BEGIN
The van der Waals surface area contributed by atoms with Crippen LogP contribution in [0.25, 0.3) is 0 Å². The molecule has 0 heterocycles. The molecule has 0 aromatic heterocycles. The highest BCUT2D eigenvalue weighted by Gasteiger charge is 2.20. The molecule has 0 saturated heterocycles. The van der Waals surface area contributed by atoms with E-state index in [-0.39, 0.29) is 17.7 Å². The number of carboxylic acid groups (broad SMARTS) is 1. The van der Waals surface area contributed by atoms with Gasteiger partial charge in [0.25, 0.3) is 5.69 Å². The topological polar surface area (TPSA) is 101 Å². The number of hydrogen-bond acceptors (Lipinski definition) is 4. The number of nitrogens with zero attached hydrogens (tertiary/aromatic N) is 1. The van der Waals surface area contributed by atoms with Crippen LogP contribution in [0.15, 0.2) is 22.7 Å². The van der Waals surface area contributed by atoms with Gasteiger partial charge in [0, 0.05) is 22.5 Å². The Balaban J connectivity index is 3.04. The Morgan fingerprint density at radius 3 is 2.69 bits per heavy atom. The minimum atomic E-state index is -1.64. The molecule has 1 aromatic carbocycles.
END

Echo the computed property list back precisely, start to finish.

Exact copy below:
The van der Waals surface area contributed by atoms with Crippen LogP contribution in [0.25, 0.3) is 0 Å². The molecule has 0 heterocycles. The molecule has 0 aromatic heterocycles. The highest BCUT2D eigenvalue weighted by Gasteiger charge is 2.20. The molecule has 0 saturated heterocycles. The van der Waals surface area contributed by atoms with E-state index in [-0.39, 0.29) is 17.7 Å². The number of carboxylic acid groups (broad SMARTS) is 1. The van der Waals surface area contributed by atoms with Gasteiger partial charge in [0.25, 0.3) is 5.69 Å². The topological polar surface area (TPSA) is 101 Å². The number of hydrogen-bond acceptors (Lipinski definition) is 4. The number of nitrogens with zero attached hydrogens (tertiary/aromatic N) is 1. The van der Waals surface area contributed by atoms with Crippen LogP contribution in [0.15, 0.2) is 22.7 Å². The van der Waals surface area contributed by atoms with Gasteiger partial charge in [0, 0.05) is 22.5 Å². The Balaban J connectivity index is 3.04. The Morgan fingerprint density at radius 3 is 2.69 bits per heavy atom. The minimum atomic E-state index is -1.64. The molecule has 1 aromatic carbocycles.